Second, cortisol directly promotes fat deposition, particularly in the abdominal region. This is readily evident in Cushing’s disease, in which individuals have congenitally high levels of cortisol. A hallmark symptom of Cushing’s disease is abdominal obesity, which resolves when cortisol is medically reduced to normal levels (Bjorntorp 2001, Shibli-Rahhal et al. 2006). Diurnal sali- ¨ vary and 24-h urine cortisol levels predict higher BMI and abdominal obesity (Fraser et al. 1999, Rosmond et al. 1998). Indeed, the link between cortisol levels and abdominal obesity is so consistently observed that abdominal obesity has been suggested as a marker for long-term cortisol levels (Bjorntorp & Rosmond 2000). Abdominal obesity is a particularly toxic pattern of fat de-position and predicts poor metabolic and cardiovascular health in longitudinal studies (Despres´ et al. 2001).
In sum, cortisol—the end product of stress-responsive HPA axis activation—can promote obesity in two ways. First, it stimulates eating on its own, both through other hormones and peptides and through its effects on the brain and reward processing. Second, cortisol can directly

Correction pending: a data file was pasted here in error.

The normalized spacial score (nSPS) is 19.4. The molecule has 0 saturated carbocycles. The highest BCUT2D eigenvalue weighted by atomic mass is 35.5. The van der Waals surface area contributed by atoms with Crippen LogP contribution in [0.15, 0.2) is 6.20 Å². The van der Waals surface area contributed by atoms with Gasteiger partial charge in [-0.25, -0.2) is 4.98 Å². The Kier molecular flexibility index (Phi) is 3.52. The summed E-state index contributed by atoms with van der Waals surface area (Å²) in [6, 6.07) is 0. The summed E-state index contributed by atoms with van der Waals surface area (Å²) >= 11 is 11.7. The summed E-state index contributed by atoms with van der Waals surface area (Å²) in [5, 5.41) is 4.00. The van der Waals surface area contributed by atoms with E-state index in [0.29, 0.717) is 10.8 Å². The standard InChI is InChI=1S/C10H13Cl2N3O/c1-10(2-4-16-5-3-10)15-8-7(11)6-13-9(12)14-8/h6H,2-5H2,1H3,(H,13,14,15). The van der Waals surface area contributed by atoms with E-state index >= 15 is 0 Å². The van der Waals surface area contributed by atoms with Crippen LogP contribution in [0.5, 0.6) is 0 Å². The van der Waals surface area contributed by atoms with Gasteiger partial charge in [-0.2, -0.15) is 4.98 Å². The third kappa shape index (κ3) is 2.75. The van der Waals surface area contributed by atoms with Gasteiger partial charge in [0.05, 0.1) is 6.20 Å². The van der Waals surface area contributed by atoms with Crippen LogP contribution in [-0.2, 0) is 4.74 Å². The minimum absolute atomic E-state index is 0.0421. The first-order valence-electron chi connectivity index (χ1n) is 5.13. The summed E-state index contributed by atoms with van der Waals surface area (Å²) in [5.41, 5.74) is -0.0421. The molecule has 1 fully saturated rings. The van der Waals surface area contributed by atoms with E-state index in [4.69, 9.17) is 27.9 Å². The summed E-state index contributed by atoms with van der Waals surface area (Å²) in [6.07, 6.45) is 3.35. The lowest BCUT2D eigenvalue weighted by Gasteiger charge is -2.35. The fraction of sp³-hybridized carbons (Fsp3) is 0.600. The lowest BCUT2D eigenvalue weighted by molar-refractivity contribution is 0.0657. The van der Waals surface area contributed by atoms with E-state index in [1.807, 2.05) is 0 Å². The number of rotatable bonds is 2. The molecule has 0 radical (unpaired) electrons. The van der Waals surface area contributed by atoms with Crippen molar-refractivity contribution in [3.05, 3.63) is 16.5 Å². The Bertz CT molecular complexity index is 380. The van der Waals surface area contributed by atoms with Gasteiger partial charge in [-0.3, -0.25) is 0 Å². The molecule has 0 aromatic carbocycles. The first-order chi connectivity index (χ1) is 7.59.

promote fat deposition, particularly in the abdominal region. Reward processing. Stress makes people susceptible to substances that, via reward processing, motivate individuals to overconsume them (Sinha 2008). Foods high in sugar, fat, and calories are examples of such substances. In fact, highly palatable foods like sugar have addictive potential, indexed by signs of tolerance, withdrawal, and neurochemical changes in the nucleus accumbens, sometimes to an even greater extent than cocaine in nonhuman animal models, as shown in the landmark work by Bart Hoebel (for a discussion of this work, see Avena 2010). A hallmark symptom of addictive-like behavior is wanting (i.e., motivation or desire for a substance) and intake of a substance in the absence of liking (i.e., enjoyment in consuming a substance; Berridge et al. 2010), and acute stress increases both food wanting and food intake in humans (Lemmens et al. 2011). Dopamine is a neurotransmitter that codes for pleasure and enhances the desire for food (Volkow et al. 2013). Stress independently triggers dopamine release, as reliably shown in nonhuman animals (Dallman 2010) and in a few human studies (Pruessner et al. 2004, Wand et al. 2007), and this dopamine release has further downstream effects on food seeking and eating (Dallman 2010).